In attaining good governance and setting corporate culture, we can take guidance from the thoughts of the South African governance icon, Mervyn King, when describing elements of good governance, “You all have heard of ‘the tone at the top.’ I talk about ‘the tone at the top, the tune in the middle, and the beat of the feet at the bottom.’ The board and top management have to make sure that the whole company has bought into the strategy and is facing in the same direction.
I know from my executive days that if you get your strategy right and you get buy‐in, you get ordinary people to achieve the most extraordinary things! But if you don’t get it right and it doesn’t fit in with the milieu of the day, you can have the most extraordinary people, but you won’t even achieve ordinary things.”
King made it very clear that good governance is about people being convinced to do the right thing and this should happen at all layers of governance and management. The board sets the tone, management plays the tune and those at the operation levels have to perform their work at the beat which is in harmony with the tone and the tune.
Perhaps as many organisations are structured as body corporates with legal personas, the human components had been overlooked and instead the focus had always been the ability to display good legal and operating structures. While those features are important, without a healthy culture, the boxes could be ticked but the outcomes could be something which are not necessarily reflective of good governance as provided in the examples above.
If culture is critical to ensure organisations behave in ways which benefit their stakeholders, how would the board ensures the cultures in their organisations are as such? Before we go even further, the first question that needs to be asked is whether culture appears on the agenda of the board at their meetings? If not, perhaps incorporating such discussion in the next board meeting would be a great start.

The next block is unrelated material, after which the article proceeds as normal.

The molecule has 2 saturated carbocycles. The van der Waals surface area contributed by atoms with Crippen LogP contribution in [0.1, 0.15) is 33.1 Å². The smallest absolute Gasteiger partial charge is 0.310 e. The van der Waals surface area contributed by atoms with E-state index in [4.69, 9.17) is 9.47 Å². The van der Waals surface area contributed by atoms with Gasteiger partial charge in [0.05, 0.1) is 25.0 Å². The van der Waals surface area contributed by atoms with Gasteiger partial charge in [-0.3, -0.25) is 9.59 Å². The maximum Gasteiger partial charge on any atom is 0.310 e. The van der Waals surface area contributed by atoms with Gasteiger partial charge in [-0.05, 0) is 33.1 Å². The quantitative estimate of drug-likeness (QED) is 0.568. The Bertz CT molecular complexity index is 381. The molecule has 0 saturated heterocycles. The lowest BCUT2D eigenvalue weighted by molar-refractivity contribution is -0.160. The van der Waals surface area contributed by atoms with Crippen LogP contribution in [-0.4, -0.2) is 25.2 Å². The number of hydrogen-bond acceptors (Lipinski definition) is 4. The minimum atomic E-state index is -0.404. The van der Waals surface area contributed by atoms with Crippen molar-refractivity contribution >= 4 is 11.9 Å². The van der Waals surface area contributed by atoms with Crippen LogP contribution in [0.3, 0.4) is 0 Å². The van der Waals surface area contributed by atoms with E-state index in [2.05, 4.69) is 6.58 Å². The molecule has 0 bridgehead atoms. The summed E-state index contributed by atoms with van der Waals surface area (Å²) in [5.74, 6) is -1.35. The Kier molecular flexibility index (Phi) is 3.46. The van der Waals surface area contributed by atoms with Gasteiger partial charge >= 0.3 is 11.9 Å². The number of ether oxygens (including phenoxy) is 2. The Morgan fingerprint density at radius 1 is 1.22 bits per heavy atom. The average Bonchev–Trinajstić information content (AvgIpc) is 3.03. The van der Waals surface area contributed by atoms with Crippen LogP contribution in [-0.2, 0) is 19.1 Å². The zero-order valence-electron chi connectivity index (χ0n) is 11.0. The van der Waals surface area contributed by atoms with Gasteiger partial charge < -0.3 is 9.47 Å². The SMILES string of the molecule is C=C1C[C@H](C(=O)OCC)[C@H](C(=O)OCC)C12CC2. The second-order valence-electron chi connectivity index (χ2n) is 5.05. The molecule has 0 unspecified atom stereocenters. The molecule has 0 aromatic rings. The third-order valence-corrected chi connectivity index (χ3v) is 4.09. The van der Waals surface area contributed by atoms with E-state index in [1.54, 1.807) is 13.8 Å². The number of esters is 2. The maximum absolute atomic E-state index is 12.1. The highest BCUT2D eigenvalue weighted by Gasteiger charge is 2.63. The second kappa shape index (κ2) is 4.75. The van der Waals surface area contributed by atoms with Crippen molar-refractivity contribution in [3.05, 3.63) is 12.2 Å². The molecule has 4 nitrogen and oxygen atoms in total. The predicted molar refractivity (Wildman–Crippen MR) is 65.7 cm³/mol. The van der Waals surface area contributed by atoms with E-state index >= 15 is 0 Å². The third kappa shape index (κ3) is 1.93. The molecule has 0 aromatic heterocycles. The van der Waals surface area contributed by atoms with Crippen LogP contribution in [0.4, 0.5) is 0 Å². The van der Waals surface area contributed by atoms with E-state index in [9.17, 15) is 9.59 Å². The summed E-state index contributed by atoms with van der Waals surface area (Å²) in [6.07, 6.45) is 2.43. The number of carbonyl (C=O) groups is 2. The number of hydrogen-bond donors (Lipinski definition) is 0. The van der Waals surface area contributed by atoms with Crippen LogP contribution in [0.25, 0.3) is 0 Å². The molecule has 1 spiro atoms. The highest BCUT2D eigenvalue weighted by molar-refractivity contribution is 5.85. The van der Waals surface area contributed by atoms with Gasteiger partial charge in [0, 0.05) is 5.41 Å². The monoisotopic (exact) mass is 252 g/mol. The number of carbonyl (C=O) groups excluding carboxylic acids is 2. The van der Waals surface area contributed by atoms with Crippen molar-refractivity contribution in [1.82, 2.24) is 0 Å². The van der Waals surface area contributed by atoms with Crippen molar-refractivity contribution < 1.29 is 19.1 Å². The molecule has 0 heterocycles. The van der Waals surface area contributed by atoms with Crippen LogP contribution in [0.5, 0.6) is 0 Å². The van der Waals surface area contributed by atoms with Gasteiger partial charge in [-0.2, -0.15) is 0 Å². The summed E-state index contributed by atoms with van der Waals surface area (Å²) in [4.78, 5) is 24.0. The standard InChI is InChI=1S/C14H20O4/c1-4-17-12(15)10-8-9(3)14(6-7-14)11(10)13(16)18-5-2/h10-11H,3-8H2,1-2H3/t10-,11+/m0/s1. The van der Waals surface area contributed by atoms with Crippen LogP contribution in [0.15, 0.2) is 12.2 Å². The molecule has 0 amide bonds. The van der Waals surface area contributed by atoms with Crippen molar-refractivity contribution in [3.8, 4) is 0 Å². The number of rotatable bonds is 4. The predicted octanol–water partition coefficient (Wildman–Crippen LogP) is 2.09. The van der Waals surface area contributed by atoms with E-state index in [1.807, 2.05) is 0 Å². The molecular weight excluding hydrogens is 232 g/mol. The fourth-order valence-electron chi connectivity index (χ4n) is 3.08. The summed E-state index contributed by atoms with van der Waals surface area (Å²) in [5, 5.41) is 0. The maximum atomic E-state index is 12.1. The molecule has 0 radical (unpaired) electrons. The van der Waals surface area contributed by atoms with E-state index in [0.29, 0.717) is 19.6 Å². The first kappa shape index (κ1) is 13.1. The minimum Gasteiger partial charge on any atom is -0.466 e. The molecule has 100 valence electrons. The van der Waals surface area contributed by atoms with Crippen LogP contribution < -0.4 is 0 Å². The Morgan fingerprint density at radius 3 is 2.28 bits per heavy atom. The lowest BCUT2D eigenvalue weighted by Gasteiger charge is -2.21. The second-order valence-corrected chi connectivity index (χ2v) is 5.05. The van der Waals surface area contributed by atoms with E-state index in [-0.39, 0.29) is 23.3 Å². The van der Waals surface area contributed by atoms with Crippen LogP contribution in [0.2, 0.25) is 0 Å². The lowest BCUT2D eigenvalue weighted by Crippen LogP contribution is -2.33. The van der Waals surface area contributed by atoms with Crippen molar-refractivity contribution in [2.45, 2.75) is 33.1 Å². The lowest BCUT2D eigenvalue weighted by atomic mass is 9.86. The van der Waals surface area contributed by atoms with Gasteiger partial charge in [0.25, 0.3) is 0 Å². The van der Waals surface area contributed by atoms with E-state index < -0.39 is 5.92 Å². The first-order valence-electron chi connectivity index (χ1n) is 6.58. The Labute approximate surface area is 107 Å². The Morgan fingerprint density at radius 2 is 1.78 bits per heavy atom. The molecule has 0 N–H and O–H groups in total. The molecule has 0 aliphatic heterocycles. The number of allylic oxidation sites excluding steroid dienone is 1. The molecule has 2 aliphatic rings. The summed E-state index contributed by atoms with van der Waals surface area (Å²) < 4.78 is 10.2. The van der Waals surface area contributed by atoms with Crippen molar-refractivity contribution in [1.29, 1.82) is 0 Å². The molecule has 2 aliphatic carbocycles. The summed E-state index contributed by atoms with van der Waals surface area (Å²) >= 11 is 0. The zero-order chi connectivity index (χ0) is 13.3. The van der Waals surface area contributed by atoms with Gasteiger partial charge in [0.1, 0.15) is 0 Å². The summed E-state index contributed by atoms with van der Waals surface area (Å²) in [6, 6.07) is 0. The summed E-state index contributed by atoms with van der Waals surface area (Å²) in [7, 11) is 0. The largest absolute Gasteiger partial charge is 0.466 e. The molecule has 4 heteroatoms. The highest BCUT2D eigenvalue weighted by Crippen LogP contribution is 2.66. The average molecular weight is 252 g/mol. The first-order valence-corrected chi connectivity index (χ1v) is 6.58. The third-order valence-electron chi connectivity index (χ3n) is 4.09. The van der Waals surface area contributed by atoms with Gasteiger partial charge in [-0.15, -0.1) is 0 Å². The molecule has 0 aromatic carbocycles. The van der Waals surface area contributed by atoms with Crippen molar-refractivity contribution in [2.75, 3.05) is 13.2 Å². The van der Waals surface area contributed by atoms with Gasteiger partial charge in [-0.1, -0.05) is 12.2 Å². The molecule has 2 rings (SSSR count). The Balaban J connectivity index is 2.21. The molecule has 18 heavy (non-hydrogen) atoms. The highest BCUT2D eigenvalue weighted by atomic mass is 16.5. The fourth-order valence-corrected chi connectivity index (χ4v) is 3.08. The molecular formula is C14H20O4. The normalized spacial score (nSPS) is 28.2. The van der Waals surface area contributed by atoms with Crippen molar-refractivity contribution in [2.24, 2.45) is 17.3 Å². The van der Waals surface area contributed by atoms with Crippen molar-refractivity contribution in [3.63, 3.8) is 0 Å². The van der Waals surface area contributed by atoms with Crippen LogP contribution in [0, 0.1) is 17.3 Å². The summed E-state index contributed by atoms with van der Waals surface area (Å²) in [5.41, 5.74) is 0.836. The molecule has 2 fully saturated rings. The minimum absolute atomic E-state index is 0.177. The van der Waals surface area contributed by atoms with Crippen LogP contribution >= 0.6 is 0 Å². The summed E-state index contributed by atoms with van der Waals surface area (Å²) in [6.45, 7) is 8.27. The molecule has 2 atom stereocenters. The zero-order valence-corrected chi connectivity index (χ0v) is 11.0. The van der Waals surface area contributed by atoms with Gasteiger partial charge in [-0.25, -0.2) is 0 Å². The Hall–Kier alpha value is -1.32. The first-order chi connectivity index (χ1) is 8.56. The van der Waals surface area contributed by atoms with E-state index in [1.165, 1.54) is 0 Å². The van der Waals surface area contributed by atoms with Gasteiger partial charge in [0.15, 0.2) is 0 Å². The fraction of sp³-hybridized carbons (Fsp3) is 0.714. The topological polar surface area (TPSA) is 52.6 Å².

While management is responsible to ensure corporate objectives are met, the kind of questions asked by the board on the ways those objectives are achieved during board meetings could also set the tone for the right culture. For example, if management of a property development company is challenged on the effects of their operations on the environment and people living within their development areas, such interests from the board would remind management that the ways business are operated also matters, not just the profits which they generate. This strong stand from the board about getting the right results using right ways would certainly influence the “tune in the middle” which in turns would determine the “beats at the bottom”. This
should also be applied to other areas such as anti-corruption and gender equality.
The other factor which influence culture is the reward system. “People will follow the money” said Fastow on the question of what would shape corporate culture. The issue of mis-alignment of incentives has also been the focus of regulators when picking up the pieces after the global financial crisis. The idea is to push for people to have longer perspectives in making business decisions rather than chasing quarterly numbers to make financial analysts happy. New designs such as bonus clawbacks are now becoming the norm for global companies with the intention of aligning long term interests of those corporations with the risks assumed through the executive decisions made by management.
Aligning the right culture and conduct to financial rewards should also be maintained at other levels of organisations. Including culture in performance evaluation alone is not enough. What is required is for those who did the right thing consistently to be rewarded in a transparent manner. Once people could see the benefits of doing the right things in the right ways, “the ways we do things here” would also change. The real battle is winning the hearts and minds of people across the organisation.
Audit committees, internal audit and compliance functions should also consider culture as one of the key risk drivers which require regular attention. Given the ‘soft’ nature of culture and the difficulties in ‘measuring culture’, it would be easy for this topic to be omitted. Unless audit committees are persistent is pushing this agenda, the take off and follow up would receive a lot of push backs.
As a conclusion, while rules and regulations could provide deterrence for misconducts, good culture could be more effective and cost efficient in ensuring value are created in the most beneficiary ways for the corporations and their stakeholders. The board certainly have their hands on the levers of culture and should not abdicate this responsibility in lieu of short term gains and immediate bottom lines results. Otherwise, regulators may come and control the handles of the levers with more expectations, rules and regulations.
The choice is with the members of the board.